Friday, 17 May 2013

Pharmacology: Receptor types

Receptor types:

1.       Ligand gated ion channels:
These are membrane proteins similar to other ion channels and incorporate a ligand binding site. Usually these are receptors on which fast neurotransmitters act. Generally cause an increase in Na+ and K+ permeability. Direct coupling between receptor and ion channel and no intermediate steps are needed in the transduction process.

E.g. Nicotinic acetylcholine receptor: 4 subunits: α, β, γ, δ (each 40 – 58 kDa). Two acetylcholine binding sites, each at the interface between one of the two α subunits and its neighbour. Each subunit spans the membrane 4 times.

Other examples:
GABAA receptor, 5-HT3 receptor

Ion channels:
·         4-5 subunits
·         Ligand gated
·         Conduct Na+, K+, Cl-, Ca2+
·         Alter cell membrane potential or intracellular ionic composition
·         Fast communication (µs-ms)
o   Examples:
o   Nicotinic Acetylcholine receptor (nAChR)
o   GABAA receptor
o   Glycine receptor
o   Glutamate receptor
o   5-HT3 receptor
o   P2x purine receptor

2.      G-protein coupled receptors:
GCPRs are the most targeted receptor type for therapeutic drugs. Many neurotransmitters can interact with both GCPRs and ligand-gated channels leading to a wide variety of effects.

GCPRs consist of a single polypeptide chain of up to 1100 residues. They have a characteristic seven transmembrane α helix structure, with an extracellular N-terminal and an intracellular C terminal domain.

The G-protein consists of three subunits, α, β, γ, the α subunit having GTPase activity. When this binds the agonist-occupied receptor, the α subunit dissociates and activates the effector (usually adenylyl cyclase, phospholipase C or ion channel). Activation is terminated when the bound GTP molecule is hydrolysed, which allows the α subunit to recombine.

mAChRs, adrenoceptors, dopamine receptors, 5-Ht receptors, opiate receptors, purine receptors.

G-protein-coupled receptors
·         Receptors linked to effectors (adenylate cyclase/ phospholipase C/ ion channels) that change intracellular levels of second messenger via GTP-binding proteins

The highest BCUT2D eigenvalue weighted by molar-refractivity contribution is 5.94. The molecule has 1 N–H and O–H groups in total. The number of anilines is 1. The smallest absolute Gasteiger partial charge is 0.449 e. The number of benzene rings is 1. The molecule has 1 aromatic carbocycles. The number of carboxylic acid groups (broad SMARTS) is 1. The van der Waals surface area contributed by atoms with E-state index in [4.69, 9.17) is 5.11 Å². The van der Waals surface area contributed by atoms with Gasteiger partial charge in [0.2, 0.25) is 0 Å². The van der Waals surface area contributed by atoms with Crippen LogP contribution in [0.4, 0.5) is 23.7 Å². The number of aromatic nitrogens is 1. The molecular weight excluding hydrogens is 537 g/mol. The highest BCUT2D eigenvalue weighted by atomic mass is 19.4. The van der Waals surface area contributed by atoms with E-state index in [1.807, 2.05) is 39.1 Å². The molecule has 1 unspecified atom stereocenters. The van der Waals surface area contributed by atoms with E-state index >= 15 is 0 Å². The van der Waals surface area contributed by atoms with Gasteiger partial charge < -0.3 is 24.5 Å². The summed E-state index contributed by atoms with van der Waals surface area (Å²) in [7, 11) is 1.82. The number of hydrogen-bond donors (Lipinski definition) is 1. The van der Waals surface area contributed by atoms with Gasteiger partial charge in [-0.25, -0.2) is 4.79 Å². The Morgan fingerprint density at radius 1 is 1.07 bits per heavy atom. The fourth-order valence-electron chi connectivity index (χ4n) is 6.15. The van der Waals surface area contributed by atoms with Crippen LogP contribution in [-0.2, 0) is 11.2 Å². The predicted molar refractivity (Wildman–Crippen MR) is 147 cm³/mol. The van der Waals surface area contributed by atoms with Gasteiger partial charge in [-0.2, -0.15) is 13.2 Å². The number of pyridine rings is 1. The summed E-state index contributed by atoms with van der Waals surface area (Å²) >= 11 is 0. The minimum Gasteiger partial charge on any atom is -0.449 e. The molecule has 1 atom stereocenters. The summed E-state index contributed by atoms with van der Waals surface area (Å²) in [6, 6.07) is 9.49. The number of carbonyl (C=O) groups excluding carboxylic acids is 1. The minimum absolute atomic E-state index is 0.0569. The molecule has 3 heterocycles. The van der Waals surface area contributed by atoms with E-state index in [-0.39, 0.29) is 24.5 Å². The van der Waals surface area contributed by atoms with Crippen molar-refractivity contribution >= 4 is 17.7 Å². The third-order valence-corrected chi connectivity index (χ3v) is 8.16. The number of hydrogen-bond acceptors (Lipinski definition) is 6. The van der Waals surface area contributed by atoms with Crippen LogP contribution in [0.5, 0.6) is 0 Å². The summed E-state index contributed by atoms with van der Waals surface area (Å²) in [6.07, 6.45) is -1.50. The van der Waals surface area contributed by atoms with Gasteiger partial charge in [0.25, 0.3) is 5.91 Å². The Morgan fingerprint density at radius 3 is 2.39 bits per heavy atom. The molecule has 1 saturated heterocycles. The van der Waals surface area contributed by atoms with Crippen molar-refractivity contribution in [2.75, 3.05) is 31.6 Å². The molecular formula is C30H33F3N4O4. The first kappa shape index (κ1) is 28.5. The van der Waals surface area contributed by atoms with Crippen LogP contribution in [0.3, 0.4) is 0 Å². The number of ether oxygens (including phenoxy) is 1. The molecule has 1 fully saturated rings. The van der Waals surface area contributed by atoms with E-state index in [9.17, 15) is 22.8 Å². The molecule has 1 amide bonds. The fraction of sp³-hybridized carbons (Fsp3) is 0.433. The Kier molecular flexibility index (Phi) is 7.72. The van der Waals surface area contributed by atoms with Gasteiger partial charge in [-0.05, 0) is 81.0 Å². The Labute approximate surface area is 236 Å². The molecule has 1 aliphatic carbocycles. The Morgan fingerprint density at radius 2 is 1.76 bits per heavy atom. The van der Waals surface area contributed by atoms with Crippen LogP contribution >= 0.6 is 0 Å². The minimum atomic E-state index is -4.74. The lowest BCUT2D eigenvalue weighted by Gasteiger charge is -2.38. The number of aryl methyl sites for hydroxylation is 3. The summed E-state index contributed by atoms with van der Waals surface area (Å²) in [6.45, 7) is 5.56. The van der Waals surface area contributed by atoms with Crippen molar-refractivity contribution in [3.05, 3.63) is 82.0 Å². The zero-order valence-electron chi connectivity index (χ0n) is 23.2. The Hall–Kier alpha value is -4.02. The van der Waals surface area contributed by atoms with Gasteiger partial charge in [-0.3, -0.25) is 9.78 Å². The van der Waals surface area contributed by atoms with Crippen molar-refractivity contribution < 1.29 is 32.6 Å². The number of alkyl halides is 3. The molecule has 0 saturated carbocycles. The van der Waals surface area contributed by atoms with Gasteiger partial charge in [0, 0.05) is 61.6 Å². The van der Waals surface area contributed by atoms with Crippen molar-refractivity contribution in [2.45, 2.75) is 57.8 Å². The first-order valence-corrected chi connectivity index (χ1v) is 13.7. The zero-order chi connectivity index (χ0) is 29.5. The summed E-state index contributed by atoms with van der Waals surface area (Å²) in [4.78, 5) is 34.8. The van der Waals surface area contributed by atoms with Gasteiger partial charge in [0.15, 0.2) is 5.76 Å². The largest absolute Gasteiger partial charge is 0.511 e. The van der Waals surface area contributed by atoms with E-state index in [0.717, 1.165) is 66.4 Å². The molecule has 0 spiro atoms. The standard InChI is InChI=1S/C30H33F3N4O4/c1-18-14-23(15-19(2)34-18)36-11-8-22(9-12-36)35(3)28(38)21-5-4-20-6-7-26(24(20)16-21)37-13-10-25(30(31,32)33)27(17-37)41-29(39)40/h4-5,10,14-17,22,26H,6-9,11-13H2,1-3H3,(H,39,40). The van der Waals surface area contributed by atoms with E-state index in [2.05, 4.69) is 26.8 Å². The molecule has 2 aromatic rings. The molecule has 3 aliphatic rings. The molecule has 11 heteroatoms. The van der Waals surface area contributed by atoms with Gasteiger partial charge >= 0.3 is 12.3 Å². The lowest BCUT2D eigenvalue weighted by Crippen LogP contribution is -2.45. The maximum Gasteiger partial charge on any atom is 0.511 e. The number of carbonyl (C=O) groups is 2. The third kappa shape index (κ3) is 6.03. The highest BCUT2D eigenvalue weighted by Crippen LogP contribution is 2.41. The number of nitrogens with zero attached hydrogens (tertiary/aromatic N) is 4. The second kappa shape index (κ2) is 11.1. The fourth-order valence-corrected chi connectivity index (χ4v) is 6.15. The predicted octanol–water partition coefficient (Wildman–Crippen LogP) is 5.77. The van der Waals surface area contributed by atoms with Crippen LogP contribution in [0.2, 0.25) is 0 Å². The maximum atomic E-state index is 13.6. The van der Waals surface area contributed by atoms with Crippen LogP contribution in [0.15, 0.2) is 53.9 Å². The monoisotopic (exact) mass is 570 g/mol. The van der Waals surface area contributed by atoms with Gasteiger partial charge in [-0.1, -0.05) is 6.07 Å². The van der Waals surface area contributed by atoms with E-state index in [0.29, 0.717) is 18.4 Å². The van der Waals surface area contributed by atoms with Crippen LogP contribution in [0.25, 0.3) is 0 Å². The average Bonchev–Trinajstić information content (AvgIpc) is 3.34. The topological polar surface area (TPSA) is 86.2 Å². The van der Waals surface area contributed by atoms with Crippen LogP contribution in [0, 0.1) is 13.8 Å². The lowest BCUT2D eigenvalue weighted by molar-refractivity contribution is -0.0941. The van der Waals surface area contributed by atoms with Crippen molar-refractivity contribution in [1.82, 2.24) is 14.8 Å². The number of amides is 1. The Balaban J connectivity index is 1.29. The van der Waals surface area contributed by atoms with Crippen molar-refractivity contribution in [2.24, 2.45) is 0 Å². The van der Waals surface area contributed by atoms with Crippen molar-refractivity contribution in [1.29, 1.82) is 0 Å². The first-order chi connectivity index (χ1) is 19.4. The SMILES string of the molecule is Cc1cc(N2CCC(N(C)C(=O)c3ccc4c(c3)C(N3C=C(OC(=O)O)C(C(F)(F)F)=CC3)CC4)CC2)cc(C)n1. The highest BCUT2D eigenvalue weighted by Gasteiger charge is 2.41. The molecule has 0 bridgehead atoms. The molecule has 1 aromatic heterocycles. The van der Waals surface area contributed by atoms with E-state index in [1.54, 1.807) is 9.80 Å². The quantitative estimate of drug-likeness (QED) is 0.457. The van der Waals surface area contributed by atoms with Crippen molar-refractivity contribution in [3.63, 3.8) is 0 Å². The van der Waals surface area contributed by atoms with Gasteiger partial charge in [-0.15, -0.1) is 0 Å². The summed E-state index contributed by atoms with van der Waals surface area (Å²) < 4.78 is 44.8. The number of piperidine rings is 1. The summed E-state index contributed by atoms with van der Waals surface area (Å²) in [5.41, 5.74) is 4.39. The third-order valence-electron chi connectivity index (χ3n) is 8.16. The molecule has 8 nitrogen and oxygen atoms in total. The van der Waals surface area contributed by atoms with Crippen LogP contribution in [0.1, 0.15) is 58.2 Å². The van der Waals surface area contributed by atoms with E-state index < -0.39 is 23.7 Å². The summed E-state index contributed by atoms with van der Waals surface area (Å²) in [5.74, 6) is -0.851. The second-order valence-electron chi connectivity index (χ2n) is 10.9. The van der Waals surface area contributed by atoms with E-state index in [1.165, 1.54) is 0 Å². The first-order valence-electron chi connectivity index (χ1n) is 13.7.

·         Spans membrane 7 times
·         Third intracellular loop couples to G-protein and determines G-protein selectivity
·         Nitrogen side extracellular, Carbon side intracellular
o   Examples:
o   Muscarinic acetylcholine receptor (mAChR)
o   Adrenoceptors
o   5-HT (serotonin) receptors (except 5-HT3)
o   Histamine H2 receptor
o   Eicosanoid receptor,
o   Many peptide receptors
o   Purine receptor
o   Chemorectors
o   Thrombin and other protease receptors
o   GABAB receptor
o   Dopamine receptors
o   Opioid receptors
§  Thrombin receptor activated by protease cleavage of N-terminus domain,à tethered agonist
·         Subtypes:
o   Activate (Gs, Gq)
o   Inhibit (Gi, G0)
·         Seconds to minutes
·         Signal amplification
·         Second messengers activate protein kinases:
o   PKA
o   PKG
o   PKC
o   DAG-dependent PKC

3.      Kinase linked receptors:
Most are large proteins with a single membrane spanning helical region with a large extracellular binding domain and a variable intracellular domain. They play a major role in controlling cell division, growth, differentiation, inflammation, tissue repair, apoptosis and immune response.

Main types:
·         Receptor tyrosine kinases:
·         Serine/ threonine kinases:
·         Cytokine receptors
·         Guanylyl cyclase – linked receptors

Signal transduction generally involves dimerization of receptors, followed by autophosphorylation of tyrosine residues. These act as acceptors for SH2 domains of intracellular proteins.

The two important pathways are:
-         The Ras/ Raf/ mitogen activated protein (MAP) kinase pathway, which is important in cell division, growth and differentiation
-         The Jak/ Stat pathway activated by many cytokines, which controls the synthesis and release of many inflammatory mediators

Receptors with direct kinase activity (Kinase-linked receptors):
·         For hormones regulating proliferation and differentiation (growth factors)
·         Monomers (single polypeptide chain)
o   Ligand binding site
o   Single α-helix crossing membrane
o   Intracellular domain with catalytic activity:
§  Tyrosine kinase
·         Regulate growth, differentiation, development
·         E.g. insulin, EGF, PDGF
§  Serine/threonine kinase
·         E.g. TGF β receptor
§  Guanylate cyclase

4.      Nuclear receptors
Located in the cytoplasm. The liganded receptor complexes initiate changes in gene transcription by binding to hormone response elements in gene promoters and recruiting coactivator or corepressor factors

Intracellular receptors
·         Minutes to hours
·         *Lag in response à slow onset anti-inflammatory effect of glucocorticoids can persist long after agonist concentration is reduced to zero
·         Mediate response to:
o   Steroids
o   Vitamin D
o   Thyroid hormone
o   Inducers of drug metabolism (via Ah receptor)
§  Barbituates,
·         Eg.
o   Glucocorticoid receptor
(The glucocorticoid receptor is expressed in almost every cell in the body and regulates genes controlling the development, metabolism and immune response. When the glucocorticoid receptor binds the glucocorticoids, its primary mechanism of action is the regulation of gene transcription. The unbound receptor resides in the cytosol. The receptor-glucocorticoid complex up-regulates the expression of anti-inflammatory proteins in the nucleus or represses the expression of pro-inflammatory proteins in the cytosol)